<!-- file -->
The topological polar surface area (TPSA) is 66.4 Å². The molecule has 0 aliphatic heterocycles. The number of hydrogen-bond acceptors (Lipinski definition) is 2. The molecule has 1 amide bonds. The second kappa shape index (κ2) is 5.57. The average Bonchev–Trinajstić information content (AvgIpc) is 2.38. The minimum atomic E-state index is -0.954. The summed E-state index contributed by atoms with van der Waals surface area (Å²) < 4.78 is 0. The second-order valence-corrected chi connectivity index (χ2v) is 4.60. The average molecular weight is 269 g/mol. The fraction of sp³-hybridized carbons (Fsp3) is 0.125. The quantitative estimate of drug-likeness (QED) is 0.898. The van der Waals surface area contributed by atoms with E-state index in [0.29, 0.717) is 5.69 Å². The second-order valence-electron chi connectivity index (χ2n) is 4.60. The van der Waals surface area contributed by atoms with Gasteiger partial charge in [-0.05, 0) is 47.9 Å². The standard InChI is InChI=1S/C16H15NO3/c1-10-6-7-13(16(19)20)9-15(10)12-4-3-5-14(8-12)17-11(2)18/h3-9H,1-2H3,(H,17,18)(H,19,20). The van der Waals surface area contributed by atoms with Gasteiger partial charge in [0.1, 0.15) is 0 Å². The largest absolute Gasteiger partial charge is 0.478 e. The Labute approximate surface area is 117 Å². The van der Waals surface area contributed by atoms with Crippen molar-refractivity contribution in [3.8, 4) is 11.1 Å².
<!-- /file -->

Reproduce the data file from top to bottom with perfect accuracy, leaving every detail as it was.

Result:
The topological polar surface area (TPSA) is 66.4 Å². The molecule has 0 aliphatic heterocycles. The number of hydrogen-bond acceptors (Lipinski definition) is 2. The molecule has 1 amide bonds. The second kappa shape index (κ2) is 5.57. The average Bonchev–Trinajstić information content (AvgIpc) is 2.38. The minimum atomic E-state index is -0.954. The summed E-state index contributed by atoms with van der Waals surface area (Å²) < 4.78 is 0. The second-order valence-corrected chi connectivity index (χ2v) is 4.60. The average molecular weight is 269 g/mol. The fraction of sp³-hybridized carbons (Fsp3) is 0.125. The quantitative estimate of drug-likeness (QED) is 0.898. The van der Waals surface area contributed by atoms with E-state index in [0.29, 0.717) is 5.69 Å². The second-order valence-electron chi connectivity index (χ2n) is 4.60. The van der Waals surface area contributed by atoms with Gasteiger partial charge in [-0.05, 0) is 47.9 Å². The standard InChI is InChI=1S/C16H15NO3/c1-10-6-7-13(16(19)20)9-15(10)12-4-3-5-14(8-12)17-11(2)18/h3-9H,1-2H3,(H,17,18)(H,19,20). The van der Waals surface area contributed by atoms with Gasteiger partial charge in [0.1, 0.15) is 0 Å². The largest absolute Gasteiger partial charge is 0.478 e. The Labute approximate surface area is 117 Å². The van der Waals surface area contributed by atoms with Crippen molar-refractivity contribution in [3.8, 4) is 11.1 Å².